6.  "Listen to me," he cried, "you suitors of Queen Penelope, that I mayspeak even as I am minded. A man knows neither ache nor pain if hegets hit while fighting for his money, or for his sheep or his cattle;and even so Antinous has hit me while in the service of my miserablebelly, which is always getting people into trouble. Still, if the poorhave gods and avenging deities at all, I pray them that Antinous maycome to a bad end before his marriage."

计划指导

1.  The others all agreed, but Ulysses, to throw them off the scent,said, "Sirs, an old man like myself, worn out with suffering, cannothold his own against a young one; but my irrepressible belly urgesme on, though I know it can only end in my getting a drubbing. Youmust swear, however that none of you will give me a foul blow tofavour Irus and secure him the victory."
2.  When the child of morning, rosy-fingered Dawn, appeared, the sons ofAutolycus went out with their hounds hunting, and Ulysses went too.They climbed the wooded slopes of Parnassus and soon reached itsbreezy upland valleys; but as the sun was beginning to beat upon thefields, fresh-risen from the slow still currents of Oceanus, they cameto a mountain dell. The dogs were in front searching for the tracks ofthe beast they were chasing, and after them came the sons ofAutolycus, among whom was Ulysses, close behind the dogs, and he had along spear in his hand. Here was the lair of a huge boar among somethick brushwood, so dense that the wind and rain could not get throughit, nor could the sun's rays pierce it, and the ground underneathlay thick with fallen leaves. The boar heard the noise of the men'sfeet, and the hounds baying on every side as the huntsmen came up tohim, so rushed from his lair, raised the bristles on his neck, andstood at bay with fire flashing from his eyes. Ulysses was the firstto raise his spear and try to drive it into the brute, but the boarwas too quick for him, and charged him sideways, ripping him above theknee with a gash that tore deep though it did not reach the bone. Asfor the boar, Ulysses hit him on the right shoulder, and the pointof the spear went right through him, so that he fell groaning in thedust until the life went out of him. The sons of Autolycus busiedthemselves with the carcass of the boar, and bound Ulysses' wound;then, after saying a spell to stop the bleeding, they went home asfast as they could. But when Autolycus and his sons had thoroughlyhealed Ulysses, they made him some splendid presents, and sent himback to Ithaca with much mutual good will. When he got back, hisfather and mother were rejoiced to see him, and asked him all aboutit, and how he had hurt himself to get the scar; so he told them howthe boar had ripped him when he was out hunting with Autolycus and hissons on Mount Parnassus.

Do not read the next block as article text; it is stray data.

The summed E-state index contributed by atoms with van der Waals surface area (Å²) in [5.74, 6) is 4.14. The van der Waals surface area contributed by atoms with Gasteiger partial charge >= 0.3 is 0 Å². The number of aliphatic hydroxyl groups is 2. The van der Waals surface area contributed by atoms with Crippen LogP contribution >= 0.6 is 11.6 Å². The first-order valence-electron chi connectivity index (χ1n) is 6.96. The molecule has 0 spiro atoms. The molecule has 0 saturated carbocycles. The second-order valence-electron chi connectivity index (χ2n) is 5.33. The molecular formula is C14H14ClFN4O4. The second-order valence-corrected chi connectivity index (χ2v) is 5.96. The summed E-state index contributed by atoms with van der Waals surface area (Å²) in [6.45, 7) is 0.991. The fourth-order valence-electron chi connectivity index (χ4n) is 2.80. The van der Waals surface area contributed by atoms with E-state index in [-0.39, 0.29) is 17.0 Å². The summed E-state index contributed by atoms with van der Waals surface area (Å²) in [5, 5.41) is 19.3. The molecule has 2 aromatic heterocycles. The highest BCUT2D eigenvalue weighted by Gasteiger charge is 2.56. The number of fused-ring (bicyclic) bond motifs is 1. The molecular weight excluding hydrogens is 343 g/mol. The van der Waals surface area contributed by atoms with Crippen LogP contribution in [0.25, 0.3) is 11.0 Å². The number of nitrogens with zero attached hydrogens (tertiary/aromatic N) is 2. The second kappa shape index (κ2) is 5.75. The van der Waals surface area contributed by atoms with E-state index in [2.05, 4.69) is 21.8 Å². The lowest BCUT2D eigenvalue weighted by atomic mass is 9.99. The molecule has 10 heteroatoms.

3.  Then Penelope sprang up from her couch, threw her arms roundEuryclea, and wept for joy. "But my dear nurse," said she, "explainthis to me; if he has really come home as you say, how did he manageto overcome the wicked suitors single handed, seeing what a numberof them there always were?"
4.  "There you go," cried he, "and a precious pair you are. See howheaven brings birds of the same feather to one another. Where, pray,master swineherd, are you taking this poor miserable object? Itwould make any one sick to see such a creature at table. A fellow likethis never won a prize for anything in his life, but will go aboutrubbing his shoulders against every man's door post, and begging,not for swords and cauldrons like a man, but only for a few scraps notworth begging for. If you would give him to me for a hand on mystation, he might do to clean out the folds, or bring a bit of sweetfeed to the kids, and he could fatten his thighs as much as he pleasedon whey; but he has taken to bad ways and will not go about any kindof work; he will do nothing but beg victuals all the town over, tofeed his insatiable belly. I say, therefore and it shall surely be- ifhe goes near Ulysses' house he will get his head broken by thestools they will fling at him, till they turn him out."